Alberto Vilar

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Alberto Vilar, a.k.a., Albert Vilar, (born October 4, 1940) is an American former investment manager who became particularly known as a patron of opera companies, performing arts organizations, and educational institutions. Following the collapse of his investment firm, Amerindo Investment Advisors, he was tried and convicted in November 2008 on charges of money laundering, investment advisor fraud, securities fraud, mail and wire fraud. He was sentenced in February 2010 to nine years in prison.


Originally from West Orange, New Jersey, Vilar earned an economics degree from Washington & Jefferson College, a liberal arts college in Washington, Pennsylvania. He then earned a master's degree in economics at Iona College in New Rochelle, New York. In 1979, along with Gary Tanaka, he founded Amerindo Investment Advisors, an investment advisory firm based in San Francisco and New York, with offices in London. In 1981, Vilar made his first $1 million. Amerindo's main investment activities were in technology funds, which the stock market crash of 2000 severely affected. The value of the Amerindo funds declined sharply, and Vilar began to default on his pledges to arts institutions.[1]

Vilar has served on the Washington & Jefferson College Board of Trustees.[2]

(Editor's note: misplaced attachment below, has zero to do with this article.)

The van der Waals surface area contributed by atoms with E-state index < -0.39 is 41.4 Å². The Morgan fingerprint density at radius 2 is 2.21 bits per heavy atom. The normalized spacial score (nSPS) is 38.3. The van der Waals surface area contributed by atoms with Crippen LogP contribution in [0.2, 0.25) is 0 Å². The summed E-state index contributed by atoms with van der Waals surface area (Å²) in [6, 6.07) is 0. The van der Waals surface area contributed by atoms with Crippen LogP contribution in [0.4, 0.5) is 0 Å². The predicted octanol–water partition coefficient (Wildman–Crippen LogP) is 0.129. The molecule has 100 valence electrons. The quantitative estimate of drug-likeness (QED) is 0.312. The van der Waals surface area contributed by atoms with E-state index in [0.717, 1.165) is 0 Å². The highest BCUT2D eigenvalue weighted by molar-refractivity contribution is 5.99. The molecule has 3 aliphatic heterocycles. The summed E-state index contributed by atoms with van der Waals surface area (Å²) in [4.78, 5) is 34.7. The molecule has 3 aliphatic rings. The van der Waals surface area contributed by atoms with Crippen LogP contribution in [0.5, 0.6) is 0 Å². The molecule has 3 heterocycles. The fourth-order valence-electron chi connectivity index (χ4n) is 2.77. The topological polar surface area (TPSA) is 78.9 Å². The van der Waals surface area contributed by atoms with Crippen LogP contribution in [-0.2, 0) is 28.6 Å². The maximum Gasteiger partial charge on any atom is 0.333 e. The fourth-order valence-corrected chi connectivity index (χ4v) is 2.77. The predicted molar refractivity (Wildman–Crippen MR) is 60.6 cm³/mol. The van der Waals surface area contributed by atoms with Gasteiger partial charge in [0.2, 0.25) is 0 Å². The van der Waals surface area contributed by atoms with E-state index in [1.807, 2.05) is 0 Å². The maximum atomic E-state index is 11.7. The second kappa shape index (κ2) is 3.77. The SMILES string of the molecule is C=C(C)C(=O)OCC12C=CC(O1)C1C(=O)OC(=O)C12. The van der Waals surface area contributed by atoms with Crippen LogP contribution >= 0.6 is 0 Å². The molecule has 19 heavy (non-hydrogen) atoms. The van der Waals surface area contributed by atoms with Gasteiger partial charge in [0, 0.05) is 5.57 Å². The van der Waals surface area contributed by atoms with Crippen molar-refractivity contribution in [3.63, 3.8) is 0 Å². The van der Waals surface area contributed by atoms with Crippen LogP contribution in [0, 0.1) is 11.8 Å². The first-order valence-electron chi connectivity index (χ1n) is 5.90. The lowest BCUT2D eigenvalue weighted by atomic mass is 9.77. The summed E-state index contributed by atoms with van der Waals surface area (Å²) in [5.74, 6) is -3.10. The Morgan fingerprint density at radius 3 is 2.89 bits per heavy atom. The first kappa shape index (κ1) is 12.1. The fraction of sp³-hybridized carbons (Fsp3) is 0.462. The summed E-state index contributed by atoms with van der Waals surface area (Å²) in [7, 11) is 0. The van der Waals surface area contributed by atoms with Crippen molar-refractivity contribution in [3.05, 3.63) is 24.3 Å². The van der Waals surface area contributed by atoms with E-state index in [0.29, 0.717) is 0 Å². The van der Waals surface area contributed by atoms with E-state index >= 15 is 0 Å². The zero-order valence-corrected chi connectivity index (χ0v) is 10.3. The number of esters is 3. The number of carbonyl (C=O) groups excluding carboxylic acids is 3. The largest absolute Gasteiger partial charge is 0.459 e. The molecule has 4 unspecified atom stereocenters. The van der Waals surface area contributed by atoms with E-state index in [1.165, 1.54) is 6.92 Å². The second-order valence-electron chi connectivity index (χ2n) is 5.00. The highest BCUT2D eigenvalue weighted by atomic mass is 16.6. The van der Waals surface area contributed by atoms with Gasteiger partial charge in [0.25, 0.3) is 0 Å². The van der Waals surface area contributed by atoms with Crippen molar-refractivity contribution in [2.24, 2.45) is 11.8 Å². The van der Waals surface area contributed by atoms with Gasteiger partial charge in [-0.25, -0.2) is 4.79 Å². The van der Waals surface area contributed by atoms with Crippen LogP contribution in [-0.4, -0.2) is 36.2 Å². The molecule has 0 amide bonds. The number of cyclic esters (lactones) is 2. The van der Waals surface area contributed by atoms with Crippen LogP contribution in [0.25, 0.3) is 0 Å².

Donations to opera companies and other organizations[edit]

The arts organisations to which Vilar pledged donations included:

  • Royal Opera House, Covent Garden (ROH) in central London, where the Floral Hall, one of the major foyers of the redeveloped house, was named the "Vilar Floral Hall" in recognition of a 1999 pledge of £10 million. The ROH changed the name of its atrium to the Floral Hall in September 2005 after Vilar paid only a fraction of his original £10 million pledge.[3] Subsequently he pledged money for the "Young Artists Programme", several opera production sponsorships, and for the installation of seat back titles in the main auditorium.
  • The Salzburg Festival received its largest donation in its 81-year history from Vilar. He in turn received a full-page color photo of himself in every program book.
  • Metropolitan Opera was pledged amounts thought to total $45 million. With $12 million actually given to the company, he remains as its third largest donor.